“You’ve described the work of a salesperson as probing and connecting. Probing for the customer’s pain and connecting it to our product or service?” I asked, not waiting for an answer. “So, a sale that requires more than order taking likely requires a higher level of complexity?”
Marlena nodded. “We used to think we could hire anyone, give them a list of features and benefits to recite to the customer and that would be sufficient.”
“And?” I asked.
“And, sometimes they would get lucky, but our hit ratio was less than stellar,” Marlena explained. “We finally stumbled on a salesperson that was closing ninety percent. Her process was simple. In a screening phone call, she identified the customer’s pain.”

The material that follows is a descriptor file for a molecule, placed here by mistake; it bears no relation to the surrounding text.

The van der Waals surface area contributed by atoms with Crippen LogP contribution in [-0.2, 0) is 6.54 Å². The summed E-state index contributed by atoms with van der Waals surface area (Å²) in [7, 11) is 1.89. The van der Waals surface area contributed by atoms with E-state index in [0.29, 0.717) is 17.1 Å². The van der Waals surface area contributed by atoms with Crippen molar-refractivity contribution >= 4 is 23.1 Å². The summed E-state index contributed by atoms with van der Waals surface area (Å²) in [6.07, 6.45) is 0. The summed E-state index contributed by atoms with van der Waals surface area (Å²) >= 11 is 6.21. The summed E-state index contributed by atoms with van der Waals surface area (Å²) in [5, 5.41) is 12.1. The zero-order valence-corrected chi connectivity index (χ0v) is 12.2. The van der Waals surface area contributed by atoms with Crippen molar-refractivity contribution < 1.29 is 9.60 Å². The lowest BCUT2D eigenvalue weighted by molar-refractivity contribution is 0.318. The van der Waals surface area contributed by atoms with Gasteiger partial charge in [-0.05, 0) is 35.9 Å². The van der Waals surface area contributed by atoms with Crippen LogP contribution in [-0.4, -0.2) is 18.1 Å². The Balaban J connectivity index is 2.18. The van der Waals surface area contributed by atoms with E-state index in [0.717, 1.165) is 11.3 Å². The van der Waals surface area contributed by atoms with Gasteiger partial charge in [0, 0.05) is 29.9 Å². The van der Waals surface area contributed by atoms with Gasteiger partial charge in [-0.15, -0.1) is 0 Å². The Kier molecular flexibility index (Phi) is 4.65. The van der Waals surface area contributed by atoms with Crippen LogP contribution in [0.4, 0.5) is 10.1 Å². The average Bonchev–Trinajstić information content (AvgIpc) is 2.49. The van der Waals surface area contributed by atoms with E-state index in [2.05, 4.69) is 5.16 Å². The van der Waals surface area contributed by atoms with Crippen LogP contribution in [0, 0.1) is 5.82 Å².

“Let me stop you there,” I interrupted. “At that point, what was the decision?”
Marlena paused. “More than one decision. Was the customer’s pain something we could solve? Was the pain strong enough to prompt the customer to take action? Would the customer see enough value in our solution to pay the price we needed to make it a win-win?”
“So, when I ask you the question, what’s the work of a salesperson, what are the problems to be solved and what are the decisions to be made, you now have a much clearer idea?”